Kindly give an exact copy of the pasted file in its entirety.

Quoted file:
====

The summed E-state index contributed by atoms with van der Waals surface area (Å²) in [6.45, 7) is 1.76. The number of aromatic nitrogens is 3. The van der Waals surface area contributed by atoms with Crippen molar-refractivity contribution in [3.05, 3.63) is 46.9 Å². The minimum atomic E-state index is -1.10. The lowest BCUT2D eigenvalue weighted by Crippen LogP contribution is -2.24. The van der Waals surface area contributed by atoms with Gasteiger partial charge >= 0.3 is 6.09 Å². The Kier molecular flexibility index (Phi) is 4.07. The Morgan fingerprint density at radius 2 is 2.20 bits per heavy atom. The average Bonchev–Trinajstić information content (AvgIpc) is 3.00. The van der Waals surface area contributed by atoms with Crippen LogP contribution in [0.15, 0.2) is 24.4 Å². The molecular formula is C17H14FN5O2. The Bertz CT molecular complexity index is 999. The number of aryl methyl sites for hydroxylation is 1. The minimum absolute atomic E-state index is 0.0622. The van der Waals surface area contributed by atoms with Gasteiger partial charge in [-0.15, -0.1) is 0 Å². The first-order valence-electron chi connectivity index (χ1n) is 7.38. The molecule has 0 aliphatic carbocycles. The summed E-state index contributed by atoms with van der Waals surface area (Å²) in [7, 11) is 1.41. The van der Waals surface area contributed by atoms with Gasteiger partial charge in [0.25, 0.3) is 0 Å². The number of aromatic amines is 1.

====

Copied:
The summed E-state index contributed by atoms with van der Waals surface area (Å²) in [6.45, 7) is 1.76. The number of aromatic nitrogens is 3. The van der Waals surface area contributed by atoms with Crippen molar-refractivity contribution in [3.05, 3.63) is 46.9 Å². The minimum atomic E-state index is -1.10. The lowest BCUT2D eigenvalue weighted by Crippen LogP contribution is -2.24. The van der Waals surface area contributed by atoms with Gasteiger partial charge >= 0.3 is 6.09 Å². The Kier molecular flexibility index (Phi) is 4.07. The Morgan fingerprint density at radius 2 is 2.20 bits per heavy atom. The average Bonchev–Trinajstić information content (AvgIpc) is 3.00. The van der Waals surface area contributed by atoms with Crippen LogP contribution in [0.15, 0.2) is 24.4 Å². The molecular formula is C17H14FN5O2. The Bertz CT molecular complexity index is 999. The number of aryl methyl sites for hydroxylation is 1. The minimum absolute atomic E-state index is 0.0622. The van der Waals surface area contributed by atoms with Gasteiger partial charge in [-0.15, -0.1) is 0 Å². The first-order valence-electron chi connectivity index (χ1n) is 7.38. The molecule has 0 aliphatic carbocycles. The summed E-state index contributed by atoms with van der Waals surface area (Å²) in [7, 11) is 1.41. The van der Waals surface area contributed by atoms with Gasteiger partial charge in [0.25, 0.3) is 0 Å². The number of aromatic amines is 1.